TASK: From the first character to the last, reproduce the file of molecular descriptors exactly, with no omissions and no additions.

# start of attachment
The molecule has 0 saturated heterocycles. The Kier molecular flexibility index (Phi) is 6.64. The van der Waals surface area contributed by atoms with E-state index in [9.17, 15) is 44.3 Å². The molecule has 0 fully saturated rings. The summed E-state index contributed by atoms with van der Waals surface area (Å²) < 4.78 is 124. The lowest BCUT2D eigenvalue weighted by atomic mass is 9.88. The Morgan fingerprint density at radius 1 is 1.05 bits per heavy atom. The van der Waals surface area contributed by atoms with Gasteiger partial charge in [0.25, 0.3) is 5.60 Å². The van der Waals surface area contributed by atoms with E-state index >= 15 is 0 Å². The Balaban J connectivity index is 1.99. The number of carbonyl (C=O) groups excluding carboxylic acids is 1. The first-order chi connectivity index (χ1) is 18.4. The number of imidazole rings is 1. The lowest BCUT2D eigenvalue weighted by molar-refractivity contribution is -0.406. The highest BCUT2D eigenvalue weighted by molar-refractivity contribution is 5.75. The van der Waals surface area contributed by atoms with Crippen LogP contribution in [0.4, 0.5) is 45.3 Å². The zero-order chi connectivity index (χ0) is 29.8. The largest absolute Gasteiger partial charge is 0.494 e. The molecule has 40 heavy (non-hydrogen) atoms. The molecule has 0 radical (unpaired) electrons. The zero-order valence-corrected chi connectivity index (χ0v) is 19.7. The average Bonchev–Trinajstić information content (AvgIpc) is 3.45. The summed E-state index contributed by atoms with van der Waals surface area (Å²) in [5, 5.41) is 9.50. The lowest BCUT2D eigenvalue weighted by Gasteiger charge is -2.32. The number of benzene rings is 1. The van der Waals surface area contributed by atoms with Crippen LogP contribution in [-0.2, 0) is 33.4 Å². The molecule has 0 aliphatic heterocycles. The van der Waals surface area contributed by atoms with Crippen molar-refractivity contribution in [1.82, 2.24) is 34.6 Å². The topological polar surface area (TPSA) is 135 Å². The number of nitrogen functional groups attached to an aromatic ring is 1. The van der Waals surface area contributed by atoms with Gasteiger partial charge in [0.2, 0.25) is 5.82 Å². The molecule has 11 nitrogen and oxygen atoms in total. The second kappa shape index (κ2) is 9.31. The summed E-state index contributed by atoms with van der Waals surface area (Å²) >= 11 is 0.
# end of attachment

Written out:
The molecule has 0 saturated heterocycles. The Kier molecular flexibility index (Phi) is 6.64. The van der Waals surface area contributed by atoms with E-state index in [9.17, 15) is 44.3 Å². The molecule has 0 fully saturated rings. The summed E-state index contributed by atoms with van der Waals surface area (Å²) < 4.78 is 124. The lowest BCUT2D eigenvalue weighted by atomic mass is 9.88. The Morgan fingerprint density at radius 1 is 1.05 bits per heavy atom. The van der Waals surface area contributed by atoms with Gasteiger partial charge in [0.25, 0.3) is 5.60 Å². The van der Waals surface area contributed by atoms with E-state index >= 15 is 0 Å². The Balaban J connectivity index is 1.99. The number of carbonyl (C=O) groups excluding carboxylic acids is 1. The first-order chi connectivity index (χ1) is 18.4. The number of imidazole rings is 1. The lowest BCUT2D eigenvalue weighted by molar-refractivity contribution is -0.406. The highest BCUT2D eigenvalue weighted by molar-refractivity contribution is 5.75. The van der Waals surface area contributed by atoms with Crippen LogP contribution in [0.4, 0.5) is 45.3 Å². The zero-order chi connectivity index (χ0) is 29.8. The largest absolute Gasteiger partial charge is 0.494 e. The molecule has 40 heavy (non-hydrogen) atoms. The molecule has 0 radical (unpaired) electrons. The zero-order valence-corrected chi connectivity index (χ0v) is 19.7. The average Bonchev–Trinajstić information content (AvgIpc) is 3.45. The summed E-state index contributed by atoms with van der Waals surface area (Å²) in [5, 5.41) is 9.50. The lowest BCUT2D eigenvalue weighted by Gasteiger charge is -2.32. The number of benzene rings is 1. The van der Waals surface area contributed by atoms with Crippen LogP contribution in [-0.2, 0) is 33.4 Å². The molecule has 0 aliphatic heterocycles. The van der Waals surface area contributed by atoms with Crippen molar-refractivity contribution in [1.82, 2.24) is 34.6 Å². The topological polar surface area (TPSA) is 135 Å². The number of nitrogen functional groups attached to an aromatic ring is 1. The van der Waals surface area contributed by atoms with Gasteiger partial charge in [0.2, 0.25) is 5.82 Å². The molecule has 11 nitrogen and oxygen atoms in total. The second kappa shape index (κ2) is 9.31. The summed E-state index contributed by atoms with van der Waals surface area (Å²) >= 11 is 0.